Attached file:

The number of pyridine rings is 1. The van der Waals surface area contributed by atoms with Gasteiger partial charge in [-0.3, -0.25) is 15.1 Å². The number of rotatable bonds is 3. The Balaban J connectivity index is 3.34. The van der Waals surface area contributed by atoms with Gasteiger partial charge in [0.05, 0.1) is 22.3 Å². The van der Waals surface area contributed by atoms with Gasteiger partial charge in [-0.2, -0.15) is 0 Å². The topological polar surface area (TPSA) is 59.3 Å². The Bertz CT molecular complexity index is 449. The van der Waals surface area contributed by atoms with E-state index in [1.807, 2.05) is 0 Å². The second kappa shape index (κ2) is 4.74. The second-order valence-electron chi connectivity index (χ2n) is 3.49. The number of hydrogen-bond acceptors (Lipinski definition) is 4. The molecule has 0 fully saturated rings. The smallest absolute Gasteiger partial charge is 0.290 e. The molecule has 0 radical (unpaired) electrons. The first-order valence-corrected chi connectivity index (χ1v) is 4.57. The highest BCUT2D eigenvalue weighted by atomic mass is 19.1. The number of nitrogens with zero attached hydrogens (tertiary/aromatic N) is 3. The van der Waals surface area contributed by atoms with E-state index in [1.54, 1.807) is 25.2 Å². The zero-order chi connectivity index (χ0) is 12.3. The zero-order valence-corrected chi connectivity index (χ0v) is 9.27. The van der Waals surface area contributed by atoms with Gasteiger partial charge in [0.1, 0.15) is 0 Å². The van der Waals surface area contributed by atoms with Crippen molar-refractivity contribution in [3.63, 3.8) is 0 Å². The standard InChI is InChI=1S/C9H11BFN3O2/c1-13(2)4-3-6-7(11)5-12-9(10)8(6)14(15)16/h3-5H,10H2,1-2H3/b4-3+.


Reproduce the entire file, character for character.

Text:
The number of pyridine rings is 1. The van der Waals surface area contributed by atoms with Gasteiger partial charge in [-0.3, -0.25) is 15.1 Å². The number of rotatable bonds is 3. The Balaban J connectivity index is 3.34. The van der Waals surface area contributed by atoms with Gasteiger partial charge in [0.05, 0.1) is 22.3 Å². The van der Waals surface area contributed by atoms with Gasteiger partial charge in [-0.2, -0.15) is 0 Å². The topological polar surface area (TPSA) is 59.3 Å². The Bertz CT molecular complexity index is 449. The van der Waals surface area contributed by atoms with E-state index in [1.807, 2.05) is 0 Å². The second kappa shape index (κ2) is 4.74. The second-order valence-electron chi connectivity index (χ2n) is 3.49. The number of hydrogen-bond acceptors (Lipinski definition) is 4. The molecule has 0 fully saturated rings. The smallest absolute Gasteiger partial charge is 0.290 e. The molecule has 0 radical (unpaired) electrons. The first-order valence-corrected chi connectivity index (χ1v) is 4.57. The highest BCUT2D eigenvalue weighted by atomic mass is 19.1. The number of nitrogens with zero attached hydrogens (tertiary/aromatic N) is 3. The van der Waals surface area contributed by atoms with E-state index in [1.54, 1.807) is 25.2 Å². The zero-order chi connectivity index (χ0) is 12.3. The zero-order valence-corrected chi connectivity index (χ0v) is 9.27. The van der Waals surface area contributed by atoms with Gasteiger partial charge in [0.1, 0.15) is 0 Å². The van der Waals surface area contributed by atoms with Crippen molar-refractivity contribution in [3.63, 3.8) is 0 Å². The standard InChI is InChI=1S/C9H11BFN3O2/c1-13(2)4-3-6-7(11)5-12-9(10)8(6)14(15)16/h3-5H,10H2,1-2H3/b4-3+.